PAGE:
Flaw in Quebec's COVID Passport App That Allowed To Validate Fake Vaccine Passports

Flaw in Quebec’s COVID Passport App That Allowed To Validate Fake Vaccine Passports

ESET’s cybersecurity expert Marc-Étienne Léveillé has analyzed Quebec’s vaccine-proofing apps VaxiCode and VaxiCode Verif and found apps can be forced to recognize fake QR codes as valid.

His analysis came as last week, security researcher Ben Davis warned about the flaws in the QR code mechanism of Quebec’s Android app. Then a hacker group claimed to have obtained the codes of several politicians, including Premier Franois Legault. Also, a programmer showed Radio-Canada that it was to fool the app into giving proof of vaccination.

Léveillé found a problem in the iOS version of the app, but he says Android version likely uses identical code and therefore was also flawed. He couldn’t verify it was the same bug that was presented to Radio-Canada.

Over the last weekend, Léveillé notified the developers of the VaxiCode and VaxiCode Verif apps, Akinox, who fixed the issue a couple of days after that.

The link in the QR code relies on a specification known as the SMART Health Card, which is a standard developed by the Vaccination Credential Initiative and used to exchange information about a person’s vaccination status.

The SMART Health Cards specification was designed to allow for the possibility of multiple vaccine evidence issuers. The vulnerability lies in the lack of key validation.

“Akinox has chosen to include the Quebec government’s public key in VaxiCode and VaxiCode Verif. The application uses this key when the issuer is the Quebec government. However, the code to download third party issuer keys is still in the application, even though it is not required. Once a public key is downloaded, it is used to validate any other passport, without checking if it matches the content of the issuer field (iss),” explains Léveillé.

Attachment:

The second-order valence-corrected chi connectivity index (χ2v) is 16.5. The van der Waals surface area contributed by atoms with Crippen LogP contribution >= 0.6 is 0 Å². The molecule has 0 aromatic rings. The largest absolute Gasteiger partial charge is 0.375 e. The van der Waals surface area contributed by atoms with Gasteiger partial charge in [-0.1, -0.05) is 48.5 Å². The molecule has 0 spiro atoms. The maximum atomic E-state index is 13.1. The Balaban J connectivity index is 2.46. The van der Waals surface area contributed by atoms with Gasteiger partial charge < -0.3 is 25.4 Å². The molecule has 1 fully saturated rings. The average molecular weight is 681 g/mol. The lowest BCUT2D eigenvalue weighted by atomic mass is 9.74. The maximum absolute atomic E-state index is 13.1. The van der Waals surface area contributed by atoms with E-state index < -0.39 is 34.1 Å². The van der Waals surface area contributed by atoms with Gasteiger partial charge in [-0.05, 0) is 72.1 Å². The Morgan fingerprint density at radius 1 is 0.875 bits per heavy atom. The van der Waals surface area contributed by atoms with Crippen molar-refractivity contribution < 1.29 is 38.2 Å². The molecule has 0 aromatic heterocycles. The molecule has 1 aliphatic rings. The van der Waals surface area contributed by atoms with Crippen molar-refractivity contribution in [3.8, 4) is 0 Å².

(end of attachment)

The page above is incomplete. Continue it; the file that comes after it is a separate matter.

To verufy a fake vaccine passport, the attacker would first present their QR code and VaxiCode Verif would reject it, but also the application would download the attacker’s public key and add it to its trusted keychain. The attacker would then try the second QR code, which would then be accepted as legitimate by VaxiCode Verif.

“As a result of this analysis, I believe that, although VaxiCode Verif had some problems at its release, the technologies on which the system is based are solid,” Marc-Etienne Léveillé of ESET said on Tuesday.

“Quebec government may have missed a good opportunity to publish the source code of the applications it produced for the sake of transparency. The publication of the source code and its analysis by experts might have avoided scandals that could affect the public’s confidence since the whole population would have been able to check the security by itself,” said Léveillé.

However, the fact that the problem was fixed in just a few days shows that the parties want a secure system, noted the researcher.

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